Dana Fisher

Apr 2010

I really miss my Environmental Sociology section with Dana Fisher. It was a great class dynamic. Dana's jokes were hilarious and she was a very approachable professor. I also found it quite amusing that everyone in the class was always trying to be green. We met in 520 Math (Dana always complained about how the math department always took away the lectern) and on hot days, we suffered through no air conditioning since everyone felt too guilty to turn it on. The content for the class was actually very interesting and made me understand the difficult politics of climate change. Dana taught us, leading up to the COP15 Copenhagen conference, the various issues on passing climate change legislation. For someone concentrating in sustainable development, this class was quite relevant to fully understanding the difficulty behind climate change politics. Although readings were heavy and dense, Dana went over the readings in class making it much easier to grasp. I definitely recommend taking the course for people interested in environmental activism and climate change politics. I still remember a lot of information from the class and continue to use it in other sustainable development courses.

Jan 2010

I thought that Dana Fisher made Environmental Sociology quite enjoyable. I found her to have a good sense of humor and her jokes, and although they tended to go off topic a bit, made the class more amusing and fun. The lectures and readings were very straight-forward. Most of the time during lecture, however, we would go over many of the assigned reading - but since many of the readings were dense, it made the course much more manageable and approachable. Listen closely to what she wants you to write down on the exams. Be sure to also know the authors of the works and prepared to list them on the exam (she said that the previous time, she made her students learn dates as well, but decided not to this year because of CULPA reviews). Expect a lot of memorization. Overall it was a solid course and I would recommend it.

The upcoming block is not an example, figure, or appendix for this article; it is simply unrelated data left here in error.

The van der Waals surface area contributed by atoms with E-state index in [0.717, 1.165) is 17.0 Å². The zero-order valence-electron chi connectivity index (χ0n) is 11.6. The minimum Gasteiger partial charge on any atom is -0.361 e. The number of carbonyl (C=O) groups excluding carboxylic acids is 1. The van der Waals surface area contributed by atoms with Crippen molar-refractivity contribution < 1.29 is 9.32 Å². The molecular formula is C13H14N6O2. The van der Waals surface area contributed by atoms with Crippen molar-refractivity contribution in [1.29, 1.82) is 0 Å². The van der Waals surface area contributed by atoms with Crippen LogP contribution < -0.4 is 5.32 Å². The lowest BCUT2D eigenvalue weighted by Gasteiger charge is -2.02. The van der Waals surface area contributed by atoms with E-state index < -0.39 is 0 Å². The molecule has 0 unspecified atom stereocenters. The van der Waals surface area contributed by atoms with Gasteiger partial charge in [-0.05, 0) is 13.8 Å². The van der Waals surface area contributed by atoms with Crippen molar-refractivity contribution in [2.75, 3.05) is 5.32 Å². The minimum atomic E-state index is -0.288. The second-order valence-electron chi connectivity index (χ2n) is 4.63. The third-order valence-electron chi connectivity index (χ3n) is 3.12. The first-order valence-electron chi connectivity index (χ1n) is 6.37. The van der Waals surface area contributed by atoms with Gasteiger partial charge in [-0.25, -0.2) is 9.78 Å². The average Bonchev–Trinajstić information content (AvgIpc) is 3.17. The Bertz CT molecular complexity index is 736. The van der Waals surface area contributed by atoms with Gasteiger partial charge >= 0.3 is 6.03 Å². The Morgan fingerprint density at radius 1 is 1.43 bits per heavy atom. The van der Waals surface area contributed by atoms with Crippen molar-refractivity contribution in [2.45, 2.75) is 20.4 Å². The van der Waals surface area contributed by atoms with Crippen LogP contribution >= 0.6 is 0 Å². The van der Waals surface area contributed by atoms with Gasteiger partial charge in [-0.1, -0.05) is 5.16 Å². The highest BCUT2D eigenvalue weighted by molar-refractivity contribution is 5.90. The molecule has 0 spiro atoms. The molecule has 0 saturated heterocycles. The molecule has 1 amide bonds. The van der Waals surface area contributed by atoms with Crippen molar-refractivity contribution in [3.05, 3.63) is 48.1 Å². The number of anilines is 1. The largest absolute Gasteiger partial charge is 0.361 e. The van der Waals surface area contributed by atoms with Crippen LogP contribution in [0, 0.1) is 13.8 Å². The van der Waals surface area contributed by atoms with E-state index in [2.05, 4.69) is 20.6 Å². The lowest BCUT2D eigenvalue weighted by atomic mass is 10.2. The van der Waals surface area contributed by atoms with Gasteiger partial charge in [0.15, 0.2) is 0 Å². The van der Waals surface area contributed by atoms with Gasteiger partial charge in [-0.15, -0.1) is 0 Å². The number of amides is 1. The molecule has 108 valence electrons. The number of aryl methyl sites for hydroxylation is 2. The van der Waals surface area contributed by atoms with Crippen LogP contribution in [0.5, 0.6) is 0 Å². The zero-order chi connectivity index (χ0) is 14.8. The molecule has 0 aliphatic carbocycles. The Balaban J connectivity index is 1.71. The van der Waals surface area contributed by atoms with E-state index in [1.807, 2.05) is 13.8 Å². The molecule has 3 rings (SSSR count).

Jan 2010

Okay, Methods for Social Research was not exactly the most exciting topic to take a class on, but I think that Professor Fisher did as much as she could to make it bearable. The book was extremely dry (emphasis on "Methods"), save a couple of interesting case studies. The nice part was that Prof. Fisher did a decent job summarizing the readings and going through the main points. Class wasn't always boring since we always went off topic, though she always managed to cover the material (sometimes by speeding through it). I think that people ran into problems in her class because they failed to understand the simple nature of the class: if you do what she tells you to do, exactly how she tells you to do it, you'll do fine. People tried to over-complicate studies and assignments. Really, they were really simple and one could get away with doing the bare minimum. As long as you grasp the main points (at minimum), you'll do fine. Grading was not subjective: there was always a rubric. If you complete everything on the rubric, you'll do fine. If you're thinking about taking this class, do it. It's really easy, sometimes time-consuming (if you try to scramble to finish stuff last minute -- and I did), but Prof. Fisher is a really enjoyable person. Honestly, she's funny and really easy-going -- someone other professors should try to learn from.